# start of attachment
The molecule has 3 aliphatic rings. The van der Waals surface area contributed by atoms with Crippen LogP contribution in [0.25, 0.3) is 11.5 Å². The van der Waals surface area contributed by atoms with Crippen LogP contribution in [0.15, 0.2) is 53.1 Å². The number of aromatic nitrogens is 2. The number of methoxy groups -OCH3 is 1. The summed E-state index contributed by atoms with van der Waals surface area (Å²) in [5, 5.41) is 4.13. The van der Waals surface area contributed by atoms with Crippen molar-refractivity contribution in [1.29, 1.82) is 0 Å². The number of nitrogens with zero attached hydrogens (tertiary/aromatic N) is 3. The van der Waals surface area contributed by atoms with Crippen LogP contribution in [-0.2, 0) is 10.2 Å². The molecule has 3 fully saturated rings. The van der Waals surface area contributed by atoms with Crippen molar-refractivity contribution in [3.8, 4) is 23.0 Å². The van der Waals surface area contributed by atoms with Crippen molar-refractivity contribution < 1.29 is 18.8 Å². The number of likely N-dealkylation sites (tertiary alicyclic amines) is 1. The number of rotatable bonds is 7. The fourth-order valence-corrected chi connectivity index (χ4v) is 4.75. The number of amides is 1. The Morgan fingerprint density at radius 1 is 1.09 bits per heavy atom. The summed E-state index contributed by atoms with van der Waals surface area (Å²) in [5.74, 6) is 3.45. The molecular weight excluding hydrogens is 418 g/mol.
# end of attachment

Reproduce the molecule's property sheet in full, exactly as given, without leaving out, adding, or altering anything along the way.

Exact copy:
The molecule has 3 aliphatic rings. The van der Waals surface area contributed by atoms with Crippen LogP contribution in [0.25, 0.3) is 11.5 Å². The van der Waals surface area contributed by atoms with Crippen LogP contribution in [0.15, 0.2) is 53.1 Å². The number of aromatic nitrogens is 2. The number of methoxy groups -OCH3 is 1. The summed E-state index contributed by atoms with van der Waals surface area (Å²) in [5, 5.41) is 4.13. The van der Waals surface area contributed by atoms with Crippen molar-refractivity contribution in [1.29, 1.82) is 0 Å². The number of nitrogens with zero attached hydrogens (tertiary/aromatic N) is 3. The van der Waals surface area contributed by atoms with Crippen LogP contribution in [-0.2, 0) is 10.2 Å². The molecule has 3 fully saturated rings. The van der Waals surface area contributed by atoms with Crippen molar-refractivity contribution in [3.8, 4) is 23.0 Å². The van der Waals surface area contributed by atoms with Crippen molar-refractivity contribution < 1.29 is 18.8 Å². The number of likely N-dealkylation sites (tertiary alicyclic amines) is 1. The number of rotatable bonds is 7. The fourth-order valence-corrected chi connectivity index (χ4v) is 4.75. The number of amides is 1. The Morgan fingerprint density at radius 1 is 1.09 bits per heavy atom. The summed E-state index contributed by atoms with van der Waals surface area (Å²) in [5.74, 6) is 3.45. The molecular weight excluding hydrogens is 418 g/mol.